"if you work hard and have skills, you should be able to play," paul petrino said. "since i've been here, we've gotten roddy to buy into working hard. and more than anything, if he works hard and goes fast and comes off the ball hard, then he gives himself a chance because he has real good skills."

look into the locker room, where veterans who had been advising white that he needed to take his profession more seriously are finally seeing some results. tight end alge crumpler noticed that he had company now in his physical-therapy sessions long after practice. he noticed that white was more alert during meetings, having not stayed out quite so late the night before.

and the addition of veteran joe horn, while not showing many benefits on the stats sheet, was an immediate boon to white. thirteen years in the league, and horn was still practicing like a scared rookie free agent. the example wasn't lost on the younger generation.

"get your dome back!" horn kept telling them, informing them it was time to reclaim the fans who had written them off. it could be a motto for the season.

"for him to come in here and teach me and mike [jenkins] up has been a big positive for us. we've never had a role model like that," white said.

players began to see a change in how white carried himself, with a new sense of surety. joey harrington wasn't around to see white at his worst, and until being supplanted as starter this week, he was the quarterback who seemed to trust white the most. he saw a receiver who believed he owned the ball.

"week after week, he has really started to show his confidence, and that's great for me because when i see he's playing with confidence, i have confidence in him," harrington said last week. "it's a big circle and all you need is somebody to believe in you."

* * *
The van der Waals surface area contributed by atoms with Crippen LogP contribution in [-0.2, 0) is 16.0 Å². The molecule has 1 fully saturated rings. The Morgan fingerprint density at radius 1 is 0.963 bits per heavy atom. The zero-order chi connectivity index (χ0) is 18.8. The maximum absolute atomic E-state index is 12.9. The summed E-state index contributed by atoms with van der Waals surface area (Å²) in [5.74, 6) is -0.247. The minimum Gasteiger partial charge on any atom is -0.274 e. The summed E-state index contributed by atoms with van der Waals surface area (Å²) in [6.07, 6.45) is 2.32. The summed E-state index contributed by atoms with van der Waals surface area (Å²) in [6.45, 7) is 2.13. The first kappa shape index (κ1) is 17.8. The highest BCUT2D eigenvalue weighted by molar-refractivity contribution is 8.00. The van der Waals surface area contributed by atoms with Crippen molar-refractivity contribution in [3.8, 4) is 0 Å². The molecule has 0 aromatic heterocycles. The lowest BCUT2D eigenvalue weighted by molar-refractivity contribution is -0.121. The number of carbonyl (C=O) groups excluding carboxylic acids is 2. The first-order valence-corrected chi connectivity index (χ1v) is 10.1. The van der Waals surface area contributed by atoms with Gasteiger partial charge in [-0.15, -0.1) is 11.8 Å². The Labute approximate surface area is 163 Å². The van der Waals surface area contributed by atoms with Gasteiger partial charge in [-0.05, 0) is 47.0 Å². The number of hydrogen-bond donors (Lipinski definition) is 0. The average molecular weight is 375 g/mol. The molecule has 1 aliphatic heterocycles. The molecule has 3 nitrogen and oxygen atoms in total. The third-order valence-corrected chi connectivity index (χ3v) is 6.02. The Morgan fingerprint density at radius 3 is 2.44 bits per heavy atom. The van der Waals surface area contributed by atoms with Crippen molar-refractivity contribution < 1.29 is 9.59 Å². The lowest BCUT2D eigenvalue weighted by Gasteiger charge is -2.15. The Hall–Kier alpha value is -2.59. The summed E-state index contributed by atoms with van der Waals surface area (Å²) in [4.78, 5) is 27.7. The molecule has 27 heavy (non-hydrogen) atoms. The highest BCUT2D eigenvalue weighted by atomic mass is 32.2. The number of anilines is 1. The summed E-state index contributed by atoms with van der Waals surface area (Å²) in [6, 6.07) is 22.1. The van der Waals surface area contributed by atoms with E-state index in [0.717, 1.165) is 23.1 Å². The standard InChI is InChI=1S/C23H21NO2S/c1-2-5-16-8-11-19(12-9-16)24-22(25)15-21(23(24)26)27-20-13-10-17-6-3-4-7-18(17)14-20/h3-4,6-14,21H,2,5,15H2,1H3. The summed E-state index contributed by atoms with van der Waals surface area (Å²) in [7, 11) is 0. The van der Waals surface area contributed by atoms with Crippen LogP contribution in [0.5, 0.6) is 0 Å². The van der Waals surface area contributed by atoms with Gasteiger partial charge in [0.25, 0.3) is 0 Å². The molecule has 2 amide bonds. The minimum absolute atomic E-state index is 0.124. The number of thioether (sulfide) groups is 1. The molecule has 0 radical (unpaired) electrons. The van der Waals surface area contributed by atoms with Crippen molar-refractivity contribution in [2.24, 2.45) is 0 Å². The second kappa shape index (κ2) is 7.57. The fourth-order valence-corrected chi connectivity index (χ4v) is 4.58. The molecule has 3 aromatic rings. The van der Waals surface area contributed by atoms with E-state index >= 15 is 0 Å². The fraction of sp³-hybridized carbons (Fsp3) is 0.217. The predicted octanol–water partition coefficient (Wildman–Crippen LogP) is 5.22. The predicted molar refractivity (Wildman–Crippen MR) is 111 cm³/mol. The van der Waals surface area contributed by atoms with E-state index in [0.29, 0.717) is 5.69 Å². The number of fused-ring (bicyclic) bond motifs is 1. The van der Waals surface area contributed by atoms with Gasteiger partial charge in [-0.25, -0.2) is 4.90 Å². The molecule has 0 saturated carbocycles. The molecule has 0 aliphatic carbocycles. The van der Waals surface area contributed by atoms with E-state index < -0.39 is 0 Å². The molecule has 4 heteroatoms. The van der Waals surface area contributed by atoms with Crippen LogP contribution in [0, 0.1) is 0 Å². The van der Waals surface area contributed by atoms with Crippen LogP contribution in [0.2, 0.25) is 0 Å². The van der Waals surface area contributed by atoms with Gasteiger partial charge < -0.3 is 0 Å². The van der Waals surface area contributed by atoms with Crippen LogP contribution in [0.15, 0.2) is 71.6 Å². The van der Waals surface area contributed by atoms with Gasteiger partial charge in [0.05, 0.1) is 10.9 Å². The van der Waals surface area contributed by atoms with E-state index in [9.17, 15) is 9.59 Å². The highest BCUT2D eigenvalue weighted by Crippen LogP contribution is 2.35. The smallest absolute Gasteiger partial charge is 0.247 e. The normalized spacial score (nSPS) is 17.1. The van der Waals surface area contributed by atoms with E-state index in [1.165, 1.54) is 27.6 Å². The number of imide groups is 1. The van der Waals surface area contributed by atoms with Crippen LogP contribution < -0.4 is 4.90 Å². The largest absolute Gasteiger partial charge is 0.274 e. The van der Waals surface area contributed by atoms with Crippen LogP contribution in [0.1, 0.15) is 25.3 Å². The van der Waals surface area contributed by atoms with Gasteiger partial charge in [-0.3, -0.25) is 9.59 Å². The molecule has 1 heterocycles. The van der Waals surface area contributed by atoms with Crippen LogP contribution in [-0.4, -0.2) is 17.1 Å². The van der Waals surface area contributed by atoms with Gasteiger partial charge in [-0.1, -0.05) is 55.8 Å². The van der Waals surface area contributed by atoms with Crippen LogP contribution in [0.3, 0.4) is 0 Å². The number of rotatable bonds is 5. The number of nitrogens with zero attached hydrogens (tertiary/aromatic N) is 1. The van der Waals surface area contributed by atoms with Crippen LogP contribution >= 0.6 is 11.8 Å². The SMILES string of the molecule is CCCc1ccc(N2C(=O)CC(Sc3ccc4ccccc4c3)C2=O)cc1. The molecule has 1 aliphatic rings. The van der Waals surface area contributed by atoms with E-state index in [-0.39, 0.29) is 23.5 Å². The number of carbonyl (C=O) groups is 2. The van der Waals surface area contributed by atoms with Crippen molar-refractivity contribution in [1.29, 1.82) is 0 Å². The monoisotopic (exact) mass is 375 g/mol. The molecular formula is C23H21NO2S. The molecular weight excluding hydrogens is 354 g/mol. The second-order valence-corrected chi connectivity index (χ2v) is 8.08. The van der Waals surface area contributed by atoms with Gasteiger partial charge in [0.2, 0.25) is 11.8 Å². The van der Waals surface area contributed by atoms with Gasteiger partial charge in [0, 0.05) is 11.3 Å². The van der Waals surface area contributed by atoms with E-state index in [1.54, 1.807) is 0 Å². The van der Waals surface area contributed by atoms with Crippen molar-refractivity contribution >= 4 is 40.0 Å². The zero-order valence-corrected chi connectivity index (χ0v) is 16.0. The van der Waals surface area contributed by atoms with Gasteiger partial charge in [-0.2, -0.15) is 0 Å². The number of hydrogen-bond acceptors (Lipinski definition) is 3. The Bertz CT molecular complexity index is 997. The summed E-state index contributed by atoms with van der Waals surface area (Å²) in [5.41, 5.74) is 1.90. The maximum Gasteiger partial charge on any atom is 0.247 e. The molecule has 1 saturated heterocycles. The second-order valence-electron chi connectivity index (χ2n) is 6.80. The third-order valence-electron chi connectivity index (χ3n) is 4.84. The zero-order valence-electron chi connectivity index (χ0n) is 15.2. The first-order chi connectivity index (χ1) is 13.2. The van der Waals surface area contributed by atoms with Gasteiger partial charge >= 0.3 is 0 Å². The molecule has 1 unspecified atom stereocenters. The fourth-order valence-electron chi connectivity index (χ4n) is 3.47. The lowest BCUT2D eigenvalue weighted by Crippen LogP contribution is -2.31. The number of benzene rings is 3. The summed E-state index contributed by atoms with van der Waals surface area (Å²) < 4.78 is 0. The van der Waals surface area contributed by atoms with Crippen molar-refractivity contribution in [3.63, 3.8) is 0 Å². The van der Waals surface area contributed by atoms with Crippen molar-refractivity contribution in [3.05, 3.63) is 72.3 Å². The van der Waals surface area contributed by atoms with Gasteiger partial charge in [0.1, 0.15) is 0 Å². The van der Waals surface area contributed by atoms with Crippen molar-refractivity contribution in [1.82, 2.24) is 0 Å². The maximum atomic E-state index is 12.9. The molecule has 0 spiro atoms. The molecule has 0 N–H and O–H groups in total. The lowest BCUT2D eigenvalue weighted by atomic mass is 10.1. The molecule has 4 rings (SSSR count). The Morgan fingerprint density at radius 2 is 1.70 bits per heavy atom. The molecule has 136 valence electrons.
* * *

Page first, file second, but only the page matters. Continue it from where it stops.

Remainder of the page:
learning responsibility

and, finally, look to the player himself. ask his mother, she'll tell you that white initially was distracted by living the pro life in atlanta. but rowdy roddy was never going to make it. at 25, he had reached a pivotal point in his trip, deciding to stay over in the right lane just a little more.

white says he has found the meaning of responsibility in his life. his namesake son that's sharod jr. is now a year-and-half old. roddy jr. spends most home-game weekends with his father, white driving him back home to birmingham and the boy's mother on the off day after the game. also, living with him is a 17-year-old cousin, ali white, a nose tackle at mill creek high.

then there's the moment when a person just gets tired of being a punch line.

"i know what kind of player i can be in this league," white said. "it upset me to see people criticize me every day, ask for different players to come in when i know i can get the job done. that hurt me deep down inside.

"i call this the rebirth of my career. they gave me the opportunity to be the go-to guy and step right in. i'm taking it and running with it, and i ain't letting it go."

there is always room for a little personal success amid the falcons' disarray. and in white's case, there are plenty of people to share in it. some in very high places.

"mom is coming in and smiling every day," he said. "every weekend that she comes down i get a lot of smiles now instead of hearing: 'catch the ball.' "


falcons receiver roddy white is already nearing career highs after only six games this season:

year rec. yds td

2005 29 446 3

2006 30 506 0

2007 25 420 1


sorry if already posted, sad.gif

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you know, you would think white has been in the nfl 6 years with the way people treat him

this is his third year, if you look at the games top receivers most of them sucked and sucked hard their first 2 years.

it amazes me how someone can be called a bust after 2 years when it takes 3 years to be good.